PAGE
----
1 story

by Robin Zlotnick

Robin Zlotnick is a writer, editor, and fledgling potter. She has fiction published in places like Five on the Fifth and Corvus Review and humor published in McSweeney's Internet Tendency, The Belladonna, Slackjaw, and elsewhere. You can check out her work at robinzlotnick.com.

Lily Monster

          Before, when Lily was too small to do it on her own but big enough to sit still, Mona often perched on her daughter’s twin bed and brushed her wet hair. Lily would flop down on the floor between her mother’s legs, next to a glass bowl in which Mona collected—one by one—the knots she yanked out of Lily’s scalp. After, Mona counted the knots, and that’s how many kisses she would plant on Lily’s belly. They always made the little girl giggle, even if her face was still wet with tears from the hurt. Mona never allowed herself to fan the tiny flames that piqued in her chest with each breaking hair.

          Now, Lily’s hair, what’s left of it, is matted and greasy and dirty. Mona sees the lost girl in those pale bald patches on her head. She tried to brush her hair once, but the wail that erupted from Lily’s muzzled mouth was nothing like she’d ever heard. Deep, inhuman, from someplace else. Not a sound she ever wanted to hear again. So she gave up.

          Mona was crushed when she found out she was pregnant. Lily’s father (not a father, a... seed-spiller and that’s all) had packed up and driven west weeks before for medical school. Their bond buckled quickly under the prospect of 2,000 miles of land between them. They agreed never to see or speak to each other again. A baby wasn’t going to change that. Mona walked in the park one day and saw a turtle-necked Burberry blond holding hands with a toddler whose righteous giggle shot through the air, infecting her brain. At that moment she, rather stupidly, decided against abortion. The second Lily escaped into the world, Mona knew she had made a mistake. She thought the world had ended.

          But she did not give up. Mona was strong, dammit, and strong women kept going. So she packed away her real self, to be opened later. She smiled, accepted gifts, sponge-painted bright yellow ducks on a nursery wall. She asked Lily about her day at school, hung up her drawings, fed her proper meals. When Lily was sad, she stroked her cheek. When Lily was proud, she clapped. When Lily got hurt, she bandaged her up. Mona was never confused about how she really felt, but she was a very convincing actress.

          Then the world actually ended. One morning, Lily was playing in the garden when a hand reached up and pulled her left leg under. Lily screamed, and like the good mother she was, Mona dropped what she was doing and ran to her daughter. When she yanked her up, Lily’s pinky toe was gone. White bone glimmered through blood and dirt. Mona rushed her inside, cleaned the wound, called 911. But she got an automated message: “From the ground...unknown disease…stay inside.” She stared into her daughter’s big brown eyes as a robot told her the apocalypse had come.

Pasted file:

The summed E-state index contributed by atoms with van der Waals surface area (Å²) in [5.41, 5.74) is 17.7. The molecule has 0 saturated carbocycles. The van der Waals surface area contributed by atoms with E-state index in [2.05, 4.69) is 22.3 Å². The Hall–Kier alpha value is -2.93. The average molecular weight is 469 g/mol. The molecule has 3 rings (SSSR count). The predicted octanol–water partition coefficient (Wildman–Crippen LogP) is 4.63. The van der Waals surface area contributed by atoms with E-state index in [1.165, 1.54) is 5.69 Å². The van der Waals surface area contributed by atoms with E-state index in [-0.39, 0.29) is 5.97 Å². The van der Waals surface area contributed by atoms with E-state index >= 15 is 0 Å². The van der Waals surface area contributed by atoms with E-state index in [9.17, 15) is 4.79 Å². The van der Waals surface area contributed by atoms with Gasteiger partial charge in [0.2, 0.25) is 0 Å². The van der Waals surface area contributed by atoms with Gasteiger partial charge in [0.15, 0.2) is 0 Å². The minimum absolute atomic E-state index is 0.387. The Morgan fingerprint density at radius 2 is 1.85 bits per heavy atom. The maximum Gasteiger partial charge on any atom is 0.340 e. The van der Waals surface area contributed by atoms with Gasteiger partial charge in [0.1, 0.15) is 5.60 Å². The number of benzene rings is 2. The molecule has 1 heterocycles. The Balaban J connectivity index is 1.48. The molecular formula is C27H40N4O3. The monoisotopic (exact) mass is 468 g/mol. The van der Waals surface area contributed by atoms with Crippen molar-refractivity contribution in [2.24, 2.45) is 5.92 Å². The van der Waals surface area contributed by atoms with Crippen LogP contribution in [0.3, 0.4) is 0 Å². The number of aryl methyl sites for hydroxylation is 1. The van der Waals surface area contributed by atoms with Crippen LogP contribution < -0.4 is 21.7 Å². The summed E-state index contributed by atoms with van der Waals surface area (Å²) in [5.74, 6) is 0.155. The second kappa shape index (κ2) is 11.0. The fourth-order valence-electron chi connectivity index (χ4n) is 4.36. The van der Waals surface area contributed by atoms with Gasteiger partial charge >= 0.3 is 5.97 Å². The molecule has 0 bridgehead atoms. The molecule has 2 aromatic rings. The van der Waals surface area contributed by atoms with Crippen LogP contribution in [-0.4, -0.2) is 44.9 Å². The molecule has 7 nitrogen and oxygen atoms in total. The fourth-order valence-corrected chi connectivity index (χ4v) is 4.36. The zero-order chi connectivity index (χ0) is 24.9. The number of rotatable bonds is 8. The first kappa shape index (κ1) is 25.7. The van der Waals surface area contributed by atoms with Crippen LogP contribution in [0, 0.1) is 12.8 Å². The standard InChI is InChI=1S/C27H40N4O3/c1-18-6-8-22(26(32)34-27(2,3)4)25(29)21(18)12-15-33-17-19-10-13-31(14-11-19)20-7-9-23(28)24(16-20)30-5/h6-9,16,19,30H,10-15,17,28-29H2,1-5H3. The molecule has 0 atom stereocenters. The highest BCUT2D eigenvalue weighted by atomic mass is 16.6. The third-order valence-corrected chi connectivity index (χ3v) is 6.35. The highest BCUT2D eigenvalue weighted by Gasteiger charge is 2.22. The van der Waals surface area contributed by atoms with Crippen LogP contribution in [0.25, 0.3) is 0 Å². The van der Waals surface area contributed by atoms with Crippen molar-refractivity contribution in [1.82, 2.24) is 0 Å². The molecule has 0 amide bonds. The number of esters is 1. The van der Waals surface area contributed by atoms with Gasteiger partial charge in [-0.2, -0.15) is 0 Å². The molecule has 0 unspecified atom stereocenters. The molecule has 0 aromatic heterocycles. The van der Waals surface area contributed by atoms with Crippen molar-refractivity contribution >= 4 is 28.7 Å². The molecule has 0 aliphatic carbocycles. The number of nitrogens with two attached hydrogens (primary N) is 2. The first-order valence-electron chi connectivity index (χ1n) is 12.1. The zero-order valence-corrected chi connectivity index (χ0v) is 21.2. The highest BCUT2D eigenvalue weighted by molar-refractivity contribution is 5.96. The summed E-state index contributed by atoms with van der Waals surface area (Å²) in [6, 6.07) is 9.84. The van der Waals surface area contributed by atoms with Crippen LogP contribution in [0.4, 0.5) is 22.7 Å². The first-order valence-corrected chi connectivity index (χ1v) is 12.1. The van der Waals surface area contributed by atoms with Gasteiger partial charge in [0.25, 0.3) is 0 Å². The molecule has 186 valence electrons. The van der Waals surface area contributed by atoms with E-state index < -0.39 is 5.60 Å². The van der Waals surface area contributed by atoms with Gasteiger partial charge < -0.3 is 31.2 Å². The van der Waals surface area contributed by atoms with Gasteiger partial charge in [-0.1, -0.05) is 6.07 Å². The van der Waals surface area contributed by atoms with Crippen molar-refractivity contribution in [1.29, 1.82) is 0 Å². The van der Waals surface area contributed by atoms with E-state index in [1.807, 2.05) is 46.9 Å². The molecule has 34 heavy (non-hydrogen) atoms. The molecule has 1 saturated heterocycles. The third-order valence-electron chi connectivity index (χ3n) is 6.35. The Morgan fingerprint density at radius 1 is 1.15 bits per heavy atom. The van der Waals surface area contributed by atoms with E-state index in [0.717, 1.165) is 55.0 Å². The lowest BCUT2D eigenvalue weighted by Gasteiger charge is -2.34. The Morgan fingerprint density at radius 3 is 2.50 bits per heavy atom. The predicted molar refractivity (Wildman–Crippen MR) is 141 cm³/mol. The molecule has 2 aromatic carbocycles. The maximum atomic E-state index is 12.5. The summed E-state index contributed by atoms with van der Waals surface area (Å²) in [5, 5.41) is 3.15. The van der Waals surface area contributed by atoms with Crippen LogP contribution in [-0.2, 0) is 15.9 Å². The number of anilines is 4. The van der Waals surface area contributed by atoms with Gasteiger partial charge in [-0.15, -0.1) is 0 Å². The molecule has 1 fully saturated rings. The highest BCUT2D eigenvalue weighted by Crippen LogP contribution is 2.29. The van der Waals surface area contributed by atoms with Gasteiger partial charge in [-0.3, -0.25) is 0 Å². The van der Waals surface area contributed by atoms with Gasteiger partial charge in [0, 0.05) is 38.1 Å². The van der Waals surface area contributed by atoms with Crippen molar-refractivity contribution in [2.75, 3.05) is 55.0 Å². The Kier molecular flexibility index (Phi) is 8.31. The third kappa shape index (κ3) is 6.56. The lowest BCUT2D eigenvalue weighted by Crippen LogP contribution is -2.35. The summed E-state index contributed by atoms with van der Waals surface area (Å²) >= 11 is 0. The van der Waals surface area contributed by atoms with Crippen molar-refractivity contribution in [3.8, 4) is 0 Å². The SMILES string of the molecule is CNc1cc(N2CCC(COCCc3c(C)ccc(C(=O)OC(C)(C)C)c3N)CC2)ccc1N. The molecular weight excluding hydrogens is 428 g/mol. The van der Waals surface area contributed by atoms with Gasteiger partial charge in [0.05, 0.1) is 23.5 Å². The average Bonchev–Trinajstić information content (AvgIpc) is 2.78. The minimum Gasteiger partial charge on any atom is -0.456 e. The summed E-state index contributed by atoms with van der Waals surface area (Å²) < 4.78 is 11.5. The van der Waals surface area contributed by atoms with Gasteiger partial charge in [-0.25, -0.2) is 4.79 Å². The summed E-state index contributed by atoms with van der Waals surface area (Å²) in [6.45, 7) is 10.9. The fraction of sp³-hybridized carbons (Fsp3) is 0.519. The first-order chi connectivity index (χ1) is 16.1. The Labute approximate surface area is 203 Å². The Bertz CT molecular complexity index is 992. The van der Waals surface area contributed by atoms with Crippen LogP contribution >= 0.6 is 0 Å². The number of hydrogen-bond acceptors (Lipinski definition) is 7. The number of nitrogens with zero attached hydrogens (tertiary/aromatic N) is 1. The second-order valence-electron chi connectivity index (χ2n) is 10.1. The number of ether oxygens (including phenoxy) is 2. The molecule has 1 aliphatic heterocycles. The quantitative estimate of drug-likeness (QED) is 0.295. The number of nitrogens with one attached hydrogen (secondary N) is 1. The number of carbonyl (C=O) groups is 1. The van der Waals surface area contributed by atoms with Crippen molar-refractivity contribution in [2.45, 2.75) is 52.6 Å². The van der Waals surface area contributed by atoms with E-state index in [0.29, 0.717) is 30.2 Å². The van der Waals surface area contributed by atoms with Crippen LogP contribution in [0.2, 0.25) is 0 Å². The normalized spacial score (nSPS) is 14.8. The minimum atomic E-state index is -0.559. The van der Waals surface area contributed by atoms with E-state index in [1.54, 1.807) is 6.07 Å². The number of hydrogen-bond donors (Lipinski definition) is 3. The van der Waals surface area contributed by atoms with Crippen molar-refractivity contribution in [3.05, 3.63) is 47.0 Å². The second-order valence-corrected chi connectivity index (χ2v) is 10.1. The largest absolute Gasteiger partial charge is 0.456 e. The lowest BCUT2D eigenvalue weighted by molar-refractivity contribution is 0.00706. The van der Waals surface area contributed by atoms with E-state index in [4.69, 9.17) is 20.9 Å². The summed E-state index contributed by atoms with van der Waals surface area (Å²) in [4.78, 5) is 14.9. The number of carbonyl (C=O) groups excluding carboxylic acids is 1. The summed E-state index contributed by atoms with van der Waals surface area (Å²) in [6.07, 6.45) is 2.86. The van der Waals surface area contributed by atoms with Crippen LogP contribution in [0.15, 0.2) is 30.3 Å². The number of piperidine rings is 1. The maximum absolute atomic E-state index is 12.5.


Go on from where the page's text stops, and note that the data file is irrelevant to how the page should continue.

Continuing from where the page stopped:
Now, when Mona looks into Lily’s eyes, which have turned milky gray and dart around like flies, all she sees is her own weakness. She tried to leave once but failed. She grabbed the fireplace poker, a fanny pack full of knives, and the leash that once belonged to Mr. Muffins. Lily had begged and begged for Mr. Muffins (“Mom, puhleeeeeassuhhhh!”) and now she was picking his fur out of her teeth. She hooked the leash to Lily’s muzzle and set out. Mona got to the end of the driveway and saw empty road in both directions. She imagined snipers whizzing bullets into Lily’s head, couldn’t bear the thought of sympathetic strangers bringing their hands to their hearts when they realized a grieving mother was in their midst. She turned around.

          Now, Mona swings on the porch imagining lopping Lily’s head off, watching it roll down the front steps into the garden. She’d be free to go. But each time she practices swinging that ax, bile bubbles in her throat. For all that’s wrong with Lily Monster, Mona thinks she must be the really sick one.

          It’s funny. Before, when her daughter was particularly devilish, Mona privately referred to her as Lily Monster. When, for example, Lily, covered in snot, threw herself on the floor because she’d been asked to put on shoes, Mona closed her eyes and slowly counted to ten. In those ten seconds, Mona carefully extracted her real self from deep inside. She pictured herself screaming wildly in that little girl’s face, shoving her to the ground, tying her to a chair. She mocked Lily Monster’s cries until the girl’s eyes leaked so much moisture her whole body shriveled into silence. When she got to ten, Mona neatly tucked herself away, opened her eyes. She responded appropriately, and they went to the mall, or wherever.

          Now, when Lily Monster screams, which she does several times a day, her mother doesn’t hesitate. Mona’s eyes burst open, wide and wild. She anchors herself to the wicked world, heavy and full. Her head shakes, each strand of her choppy hair vibrating to its tip. Her body balloons with breath, with all the air she can gather. And she roars right back in Lily Monster’s blank face. Rageful and ecstatic. Thunderous, feral, clear. Twice. Maybe three times. Then she throws her daughter rabbit scraps.